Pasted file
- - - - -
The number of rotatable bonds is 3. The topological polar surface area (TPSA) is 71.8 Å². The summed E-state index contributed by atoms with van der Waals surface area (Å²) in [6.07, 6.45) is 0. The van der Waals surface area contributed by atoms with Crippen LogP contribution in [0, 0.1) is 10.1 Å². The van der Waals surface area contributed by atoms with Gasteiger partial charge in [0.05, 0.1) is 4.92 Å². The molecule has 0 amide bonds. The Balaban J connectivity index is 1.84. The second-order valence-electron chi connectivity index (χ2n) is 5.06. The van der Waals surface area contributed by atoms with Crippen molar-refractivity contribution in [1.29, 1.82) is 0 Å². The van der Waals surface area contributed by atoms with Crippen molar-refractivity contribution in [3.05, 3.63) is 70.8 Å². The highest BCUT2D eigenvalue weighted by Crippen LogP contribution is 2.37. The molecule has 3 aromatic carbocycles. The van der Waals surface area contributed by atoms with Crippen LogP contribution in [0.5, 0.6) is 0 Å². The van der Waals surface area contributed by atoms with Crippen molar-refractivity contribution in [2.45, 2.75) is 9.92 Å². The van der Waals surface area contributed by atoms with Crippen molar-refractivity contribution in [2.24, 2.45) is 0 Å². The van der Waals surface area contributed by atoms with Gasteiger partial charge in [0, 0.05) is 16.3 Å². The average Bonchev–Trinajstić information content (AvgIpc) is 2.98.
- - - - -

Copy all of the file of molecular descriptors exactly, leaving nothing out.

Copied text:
The number of rotatable bonds is 3. The topological polar surface area (TPSA) is 71.8 Å². The summed E-state index contributed by atoms with van der Waals surface area (Å²) in [6.07, 6.45) is 0. The van der Waals surface area contributed by atoms with Crippen LogP contribution in [0, 0.1) is 10.1 Å². The van der Waals surface area contributed by atoms with Gasteiger partial charge in [0.05, 0.1) is 4.92 Å². The molecule has 0 amide bonds. The Balaban J connectivity index is 1.84. The second-order valence-electron chi connectivity index (χ2n) is 5.06. The van der Waals surface area contributed by atoms with Crippen molar-refractivity contribution in [1.29, 1.82) is 0 Å². The van der Waals surface area contributed by atoms with Crippen molar-refractivity contribution in [3.05, 3.63) is 70.8 Å². The highest BCUT2D eigenvalue weighted by Crippen LogP contribution is 2.37. The molecule has 3 aromatic carbocycles. The van der Waals surface area contributed by atoms with Crippen LogP contribution in [0.5, 0.6) is 0 Å². The van der Waals surface area contributed by atoms with Crippen molar-refractivity contribution in [2.45, 2.75) is 9.92 Å². The van der Waals surface area contributed by atoms with Crippen molar-refractivity contribution in [2.24, 2.45) is 0 Å². The van der Waals surface area contributed by atoms with Gasteiger partial charge in [0, 0.05) is 16.3 Å². The average Bonchev–Trinajstić information content (AvgIpc) is 2.98.